Every minute, 108 people die. On October 14th, 2016, from 9:31-9:32 p.m., 23 of those deaths will be teenagers. Now they are humanity’s last hope for survival. Awakened in a world they barely recognize and hunted by mechanical horrors, these teens search for answers amidst the ruins of civilization. Fate, love, and loyalty face off in this adrenaline – pumping YA adventure.
Team-written by some of today’s most popular YA authors, ReMade is brought to you by Matthew Cody (Super), Andrea Phillips (Revision), Kiersten White (And I Darken), Gwenda Bond (Girl on a Wire), Carrie Harris (Bad Taste in Boys), and E. C. Myers (The Silence of Six).
Season One will unfold across 15 episodes beginning September 14 th , with a new installment dropping every Wednesday until the season finale on December 21 st.
Approached about reading the first two episodes of this new series, I jumped at the chance to be a part of what I am sure is to be the next big thing in literature.
Let’s talk about suspense for a moment.
Picture this: Season 3 of your favorite television show. Last episode of the season. Enrique is confessing his love for Penelope over the phone from his plush Audi zooming down the highway. Suddenly the camera cuts to headlights, then Penelope’s face as she listens to deafening noise followed by silence on the line. Fade to black. Now you’re sobbing on your couch, covered in nacho cheese and chip crumbs, texting Alicia and probably your mom (don’t lie) about how you can’t wait for Season 4 to come out next fall.
Now we’re all book lovers here, and most of us love suspense. We hate it, but we love it. Imagine your favorite book with a breathtaking cliffhanger every week. I know sometimes I get a book and devour it in x amount of hours only to feel unsatisfied when it’s over.
With SerialBox, you’ll read a new installment every week until the plot arcs into a satisfying resolution. Our reading culture is demanding a fresh take on literature, and SerialBox is delivering.
When you think Remade, think Maze Runner x The Hunger Games. These kids are fighting for their life in a dystopian setting, chased by terrifying metal spiders, and you kind of get the sense that someone, somewhere, is watching what’s going on.
Episode One written by Matthew Cody
Shadows and Dreams
In the first installment, Cody gave me exactly what I needed to become invested in the plot. Scrawny boy joins school play for pretty girl. I’m a sucker for guys who dress in fairy tights to impress ye ole maiden.
On a serious note, Cody takes what can be a confusing set up and breaks it down into intimate moments. All it takes is one bad chapter to put a reader off what could be an amazing series. At first, a hackneyed plot device made me wince. I’ve seen enough YA novels start off with a dream that isn’t really a dream at all, and I am not convinced that out of the 7.4 billion people on Earth we cannot come up with a more creative way to introduce a concept. Thankfully, that’s where my qualms end.
Holden is your typical teenage boy, joining plays to impress his longtime crush, Seyah. The only problem is he literally dies trying. And here I thought the worst thing that could happen is rejection.
When he wakes up, he’s in a different world and I don’t mean the world of ~love~. He and his super dead (Maybe dead? They’re not sure.. I’m not sure..) crush have to fight for their lives on their daring escape and right when we think we’re about to find something out, the installment ends with Holden, Seyah, and their newfound guardian Umpta descending to Earth (or at least we guess it’s Earth because Holden has no clue, really) in a giant space elevator.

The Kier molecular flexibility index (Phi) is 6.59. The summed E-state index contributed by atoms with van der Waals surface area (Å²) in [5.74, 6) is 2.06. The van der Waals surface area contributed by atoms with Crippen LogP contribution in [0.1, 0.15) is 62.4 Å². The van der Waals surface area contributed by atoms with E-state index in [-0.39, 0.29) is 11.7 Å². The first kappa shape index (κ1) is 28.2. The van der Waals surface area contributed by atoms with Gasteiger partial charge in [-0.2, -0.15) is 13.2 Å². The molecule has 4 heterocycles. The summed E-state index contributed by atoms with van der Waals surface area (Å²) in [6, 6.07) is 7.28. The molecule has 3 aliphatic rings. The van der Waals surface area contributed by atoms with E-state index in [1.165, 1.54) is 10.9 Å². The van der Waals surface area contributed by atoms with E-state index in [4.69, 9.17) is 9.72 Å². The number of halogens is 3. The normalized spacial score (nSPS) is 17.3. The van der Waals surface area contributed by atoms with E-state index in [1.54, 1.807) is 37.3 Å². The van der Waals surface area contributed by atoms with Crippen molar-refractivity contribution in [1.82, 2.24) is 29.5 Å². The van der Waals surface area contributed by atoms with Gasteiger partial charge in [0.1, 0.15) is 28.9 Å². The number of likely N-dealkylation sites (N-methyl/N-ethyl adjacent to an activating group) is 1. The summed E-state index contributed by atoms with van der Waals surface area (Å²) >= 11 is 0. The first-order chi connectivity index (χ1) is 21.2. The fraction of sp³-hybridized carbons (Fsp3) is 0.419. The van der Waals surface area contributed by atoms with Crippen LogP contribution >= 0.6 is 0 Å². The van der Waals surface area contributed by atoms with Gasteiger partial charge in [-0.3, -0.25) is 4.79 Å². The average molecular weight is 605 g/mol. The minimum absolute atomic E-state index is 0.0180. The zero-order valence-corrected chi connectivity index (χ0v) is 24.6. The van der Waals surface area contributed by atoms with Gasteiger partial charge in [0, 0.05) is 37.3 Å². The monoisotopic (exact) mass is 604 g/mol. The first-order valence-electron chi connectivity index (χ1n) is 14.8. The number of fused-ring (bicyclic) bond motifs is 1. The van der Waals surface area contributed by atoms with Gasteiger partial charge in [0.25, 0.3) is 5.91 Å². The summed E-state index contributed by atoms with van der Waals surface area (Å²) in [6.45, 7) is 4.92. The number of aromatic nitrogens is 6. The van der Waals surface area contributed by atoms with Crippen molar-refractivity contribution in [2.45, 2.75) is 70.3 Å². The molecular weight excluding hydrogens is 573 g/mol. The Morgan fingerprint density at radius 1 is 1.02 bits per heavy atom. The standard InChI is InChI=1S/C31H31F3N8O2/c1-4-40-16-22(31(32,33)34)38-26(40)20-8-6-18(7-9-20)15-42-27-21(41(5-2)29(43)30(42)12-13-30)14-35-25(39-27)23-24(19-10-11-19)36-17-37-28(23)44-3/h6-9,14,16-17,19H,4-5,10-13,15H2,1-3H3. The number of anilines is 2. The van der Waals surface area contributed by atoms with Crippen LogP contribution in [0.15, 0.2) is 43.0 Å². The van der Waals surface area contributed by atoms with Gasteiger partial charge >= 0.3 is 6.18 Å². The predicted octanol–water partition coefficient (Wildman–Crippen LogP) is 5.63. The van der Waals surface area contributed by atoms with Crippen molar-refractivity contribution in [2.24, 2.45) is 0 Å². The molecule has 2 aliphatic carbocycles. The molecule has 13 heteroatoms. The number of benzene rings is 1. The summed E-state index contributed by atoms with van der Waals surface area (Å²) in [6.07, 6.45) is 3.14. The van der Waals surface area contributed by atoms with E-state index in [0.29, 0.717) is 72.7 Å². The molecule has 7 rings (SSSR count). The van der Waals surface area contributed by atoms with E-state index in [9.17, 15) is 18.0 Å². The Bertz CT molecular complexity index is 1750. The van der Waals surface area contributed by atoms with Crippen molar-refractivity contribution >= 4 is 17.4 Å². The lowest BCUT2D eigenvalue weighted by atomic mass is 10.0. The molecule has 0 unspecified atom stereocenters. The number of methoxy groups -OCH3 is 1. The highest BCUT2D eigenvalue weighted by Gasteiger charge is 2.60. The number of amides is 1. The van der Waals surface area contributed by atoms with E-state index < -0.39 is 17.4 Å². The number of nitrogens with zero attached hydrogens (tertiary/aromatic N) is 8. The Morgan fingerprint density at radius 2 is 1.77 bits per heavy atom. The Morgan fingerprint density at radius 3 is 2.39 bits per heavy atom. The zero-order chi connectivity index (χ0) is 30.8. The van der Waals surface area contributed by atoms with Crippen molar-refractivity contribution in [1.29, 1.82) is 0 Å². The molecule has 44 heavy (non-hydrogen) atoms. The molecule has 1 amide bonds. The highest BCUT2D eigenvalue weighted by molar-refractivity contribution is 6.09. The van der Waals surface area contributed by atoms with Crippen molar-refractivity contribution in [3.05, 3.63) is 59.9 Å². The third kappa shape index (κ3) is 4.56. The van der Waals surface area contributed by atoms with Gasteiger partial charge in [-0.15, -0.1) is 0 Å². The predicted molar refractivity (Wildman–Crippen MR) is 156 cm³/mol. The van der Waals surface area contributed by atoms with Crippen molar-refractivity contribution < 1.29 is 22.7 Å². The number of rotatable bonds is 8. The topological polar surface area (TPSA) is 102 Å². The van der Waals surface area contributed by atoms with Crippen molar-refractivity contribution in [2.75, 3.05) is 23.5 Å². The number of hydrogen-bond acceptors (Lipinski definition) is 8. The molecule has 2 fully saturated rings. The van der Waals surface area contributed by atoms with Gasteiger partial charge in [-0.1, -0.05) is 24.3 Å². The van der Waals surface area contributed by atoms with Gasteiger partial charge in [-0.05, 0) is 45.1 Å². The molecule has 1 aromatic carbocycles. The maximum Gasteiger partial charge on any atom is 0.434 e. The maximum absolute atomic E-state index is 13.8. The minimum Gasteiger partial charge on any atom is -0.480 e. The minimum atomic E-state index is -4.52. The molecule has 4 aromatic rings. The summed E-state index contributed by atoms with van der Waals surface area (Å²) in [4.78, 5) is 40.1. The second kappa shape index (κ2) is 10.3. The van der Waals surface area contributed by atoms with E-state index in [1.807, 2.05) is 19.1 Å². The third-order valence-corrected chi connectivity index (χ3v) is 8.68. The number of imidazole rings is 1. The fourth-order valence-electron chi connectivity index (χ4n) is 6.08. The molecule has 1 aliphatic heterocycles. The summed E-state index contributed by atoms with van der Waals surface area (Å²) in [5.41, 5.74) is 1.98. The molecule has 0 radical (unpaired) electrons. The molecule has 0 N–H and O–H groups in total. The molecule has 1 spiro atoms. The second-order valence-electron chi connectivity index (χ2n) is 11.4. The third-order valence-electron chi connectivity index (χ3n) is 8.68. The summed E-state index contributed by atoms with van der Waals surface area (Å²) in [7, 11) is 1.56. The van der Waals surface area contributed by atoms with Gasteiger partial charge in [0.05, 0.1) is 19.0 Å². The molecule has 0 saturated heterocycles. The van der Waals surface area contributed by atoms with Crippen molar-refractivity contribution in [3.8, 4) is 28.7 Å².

Episode Two written by Andrea Phillips
The second installment doesn’t quite pick up where we left off, signaling our first point of view change.
Now we’re following who I hope will turn into one of my favorite characters of all time, May. I love nothing more than an intelligent woman who makes the male ego feel inferior in a novel. May sounds a lot like me, and even though I’d like to brag and say it’s because she’s super smart and driven, it’s more because she died from being over-prepared.
We follow a bit of May’s story and eventually Holden and Seyah join the frey. By frey I mean a group of anywhere from 24-30 teenagers stranded in a jungle with little to no rations and a bunch of alien spider robot things possibly coming to attack at any moment. Believe me, this makes for some of the best dialogue you’ll ever read in your life. Phillips does a fantastic job of making things believable in the reality she creates.
Here is where we get our most important bit of information thus far: all of the teenagers seem to be “cured” of anything that ailed them before waking up. This seems to be the biggest hint at the title so far along with the every mysterious Umpta’s statement that the “caretakers” remade them.
We, like May, are left with a lot of questions. What if no one comes to find them? What if they can’t locate a food source? Who are the caretakers? What the heck is going on and where the heck are they anyway? Good questions, May. Good questions.
Overall, I’m very impressed with the work and accessibility that Matthew Cody (Super) and Andrea Phillips (Revision) have fostered into the first two installments and can’t wait to see what Kiersten White (And I Darken), Gwenda Bond (Girl on a Wire), Carrie Harris (Bad Taste in Boys), and E. C. Myers (The Silence of Six) can add to the mix.
Would recommend if…
- …you enjoy YA literature involving life after death.
- …you enjoy multiple POVs and author collaborations.
- …you’re having trouble getting your middle schooler to read something.
- …you like James Dashner.